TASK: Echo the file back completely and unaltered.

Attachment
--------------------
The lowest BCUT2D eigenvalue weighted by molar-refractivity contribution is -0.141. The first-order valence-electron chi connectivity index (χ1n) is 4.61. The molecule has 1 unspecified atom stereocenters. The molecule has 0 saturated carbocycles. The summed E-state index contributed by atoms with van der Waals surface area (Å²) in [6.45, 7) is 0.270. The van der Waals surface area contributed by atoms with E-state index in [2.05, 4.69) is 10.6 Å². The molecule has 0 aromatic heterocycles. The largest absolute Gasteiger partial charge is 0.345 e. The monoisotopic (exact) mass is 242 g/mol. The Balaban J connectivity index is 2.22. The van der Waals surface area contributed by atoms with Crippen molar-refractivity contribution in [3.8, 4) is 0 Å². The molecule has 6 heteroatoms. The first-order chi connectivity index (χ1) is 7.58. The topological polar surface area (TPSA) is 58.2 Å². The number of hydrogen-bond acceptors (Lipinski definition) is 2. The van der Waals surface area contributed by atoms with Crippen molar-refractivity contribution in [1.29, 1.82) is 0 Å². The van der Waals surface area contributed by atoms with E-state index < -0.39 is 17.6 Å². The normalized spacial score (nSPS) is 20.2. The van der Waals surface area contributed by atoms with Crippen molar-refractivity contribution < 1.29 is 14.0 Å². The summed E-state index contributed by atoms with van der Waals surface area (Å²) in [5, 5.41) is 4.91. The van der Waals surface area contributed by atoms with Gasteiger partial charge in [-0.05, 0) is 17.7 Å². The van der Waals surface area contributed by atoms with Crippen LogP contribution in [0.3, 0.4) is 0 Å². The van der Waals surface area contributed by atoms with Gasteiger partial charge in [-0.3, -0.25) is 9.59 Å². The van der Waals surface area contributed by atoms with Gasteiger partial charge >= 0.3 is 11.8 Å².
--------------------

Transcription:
The lowest BCUT2D eigenvalue weighted by molar-refractivity contribution is -0.141. The first-order valence-electron chi connectivity index (χ1n) is 4.61. The molecule has 1 unspecified atom stereocenters. The molecule has 0 saturated carbocycles. The summed E-state index contributed by atoms with van der Waals surface area (Å²) in [6.45, 7) is 0.270. The van der Waals surface area contributed by atoms with E-state index in [2.05, 4.69) is 10.6 Å². The molecule has 0 aromatic heterocycles. The largest absolute Gasteiger partial charge is 0.345 e. The monoisotopic (exact) mass is 242 g/mol. The Balaban J connectivity index is 2.22. The van der Waals surface area contributed by atoms with Crippen molar-refractivity contribution in [3.8, 4) is 0 Å². The molecule has 6 heteroatoms. The first-order chi connectivity index (χ1) is 7.58. The topological polar surface area (TPSA) is 58.2 Å². The number of hydrogen-bond acceptors (Lipinski definition) is 2. The van der Waals surface area contributed by atoms with Crippen molar-refractivity contribution in [1.29, 1.82) is 0 Å². The van der Waals surface area contributed by atoms with E-state index < -0.39 is 17.6 Å². The normalized spacial score (nSPS) is 20.2. The van der Waals surface area contributed by atoms with Crippen molar-refractivity contribution < 1.29 is 14.0 Å². The summed E-state index contributed by atoms with van der Waals surface area (Å²) in [5, 5.41) is 4.91. The van der Waals surface area contributed by atoms with Gasteiger partial charge in [-0.05, 0) is 17.7 Å². The van der Waals surface area contributed by atoms with Crippen LogP contribution in [0.3, 0.4) is 0 Å². The van der Waals surface area contributed by atoms with Gasteiger partial charge in [-0.3, -0.25) is 9.59 Å². The van der Waals surface area contributed by atoms with Gasteiger partial charge >= 0.3 is 11.8 Å².